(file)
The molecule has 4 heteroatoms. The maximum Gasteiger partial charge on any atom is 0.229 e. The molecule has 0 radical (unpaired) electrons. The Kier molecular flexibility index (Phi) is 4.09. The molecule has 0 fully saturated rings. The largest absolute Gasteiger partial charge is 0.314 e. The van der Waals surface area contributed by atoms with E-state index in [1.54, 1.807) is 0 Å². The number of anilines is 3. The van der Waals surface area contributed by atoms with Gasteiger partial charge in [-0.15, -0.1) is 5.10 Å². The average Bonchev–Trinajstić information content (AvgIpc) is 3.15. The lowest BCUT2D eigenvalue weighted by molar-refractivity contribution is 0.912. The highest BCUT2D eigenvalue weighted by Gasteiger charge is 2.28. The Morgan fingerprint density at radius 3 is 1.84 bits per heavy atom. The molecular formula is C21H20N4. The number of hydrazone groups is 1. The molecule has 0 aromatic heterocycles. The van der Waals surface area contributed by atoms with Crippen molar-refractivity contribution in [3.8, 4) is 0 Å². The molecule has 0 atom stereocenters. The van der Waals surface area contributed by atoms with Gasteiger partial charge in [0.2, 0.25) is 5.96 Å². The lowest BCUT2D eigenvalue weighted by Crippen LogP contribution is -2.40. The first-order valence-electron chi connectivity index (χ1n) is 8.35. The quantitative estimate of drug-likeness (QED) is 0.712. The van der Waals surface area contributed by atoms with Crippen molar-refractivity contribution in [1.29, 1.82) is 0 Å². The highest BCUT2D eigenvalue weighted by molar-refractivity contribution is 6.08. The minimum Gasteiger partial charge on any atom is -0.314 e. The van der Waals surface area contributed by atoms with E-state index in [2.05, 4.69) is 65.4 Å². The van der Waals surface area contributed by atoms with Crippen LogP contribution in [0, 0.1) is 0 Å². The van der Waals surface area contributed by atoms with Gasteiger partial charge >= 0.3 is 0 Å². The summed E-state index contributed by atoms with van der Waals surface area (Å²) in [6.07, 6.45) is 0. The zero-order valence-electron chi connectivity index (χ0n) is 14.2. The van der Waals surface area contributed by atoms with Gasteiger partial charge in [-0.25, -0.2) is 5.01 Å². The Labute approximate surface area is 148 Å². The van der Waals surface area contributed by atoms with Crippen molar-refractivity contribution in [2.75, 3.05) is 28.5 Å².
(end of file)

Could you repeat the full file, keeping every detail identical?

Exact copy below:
The molecule has 4 heteroatoms. The maximum Gasteiger partial charge on any atom is 0.229 e. The molecule has 0 radical (unpaired) electrons. The Kier molecular flexibility index (Phi) is 4.09. The molecule has 0 fully saturated rings. The largest absolute Gasteiger partial charge is 0.314 e. The van der Waals surface area contributed by atoms with E-state index in [1.54, 1.807) is 0 Å². The number of anilines is 3. The van der Waals surface area contributed by atoms with Gasteiger partial charge in [-0.15, -0.1) is 5.10 Å². The average Bonchev–Trinajstić information content (AvgIpc) is 3.15. The lowest BCUT2D eigenvalue weighted by molar-refractivity contribution is 0.912. The highest BCUT2D eigenvalue weighted by Gasteiger charge is 2.28. The Morgan fingerprint density at radius 3 is 1.84 bits per heavy atom. The molecular formula is C21H20N4. The number of hydrazone groups is 1. The molecule has 0 aromatic heterocycles. The van der Waals surface area contributed by atoms with Crippen molar-refractivity contribution in [3.8, 4) is 0 Å². The molecule has 0 atom stereocenters. The van der Waals surface area contributed by atoms with Gasteiger partial charge in [0.2, 0.25) is 5.96 Å². The lowest BCUT2D eigenvalue weighted by Crippen LogP contribution is -2.40. The first-order valence-electron chi connectivity index (χ1n) is 8.35. The quantitative estimate of drug-likeness (QED) is 0.712. The van der Waals surface area contributed by atoms with Crippen molar-refractivity contribution in [1.29, 1.82) is 0 Å². The highest BCUT2D eigenvalue weighted by molar-refractivity contribution is 6.08. The minimum Gasteiger partial charge on any atom is -0.314 e. The van der Waals surface area contributed by atoms with E-state index in [2.05, 4.69) is 65.4 Å². The van der Waals surface area contributed by atoms with Crippen LogP contribution in [0, 0.1) is 0 Å². The van der Waals surface area contributed by atoms with Gasteiger partial charge >= 0.3 is 0 Å². The summed E-state index contributed by atoms with van der Waals surface area (Å²) in [6.07, 6.45) is 0. The zero-order valence-electron chi connectivity index (χ0n) is 14.2. The van der Waals surface area contributed by atoms with Gasteiger partial charge in [-0.25, -0.2) is 5.01 Å². The Labute approximate surface area is 148 Å². The van der Waals surface area contributed by atoms with Crippen molar-refractivity contribution in [2.75, 3.05) is 28.5 Å².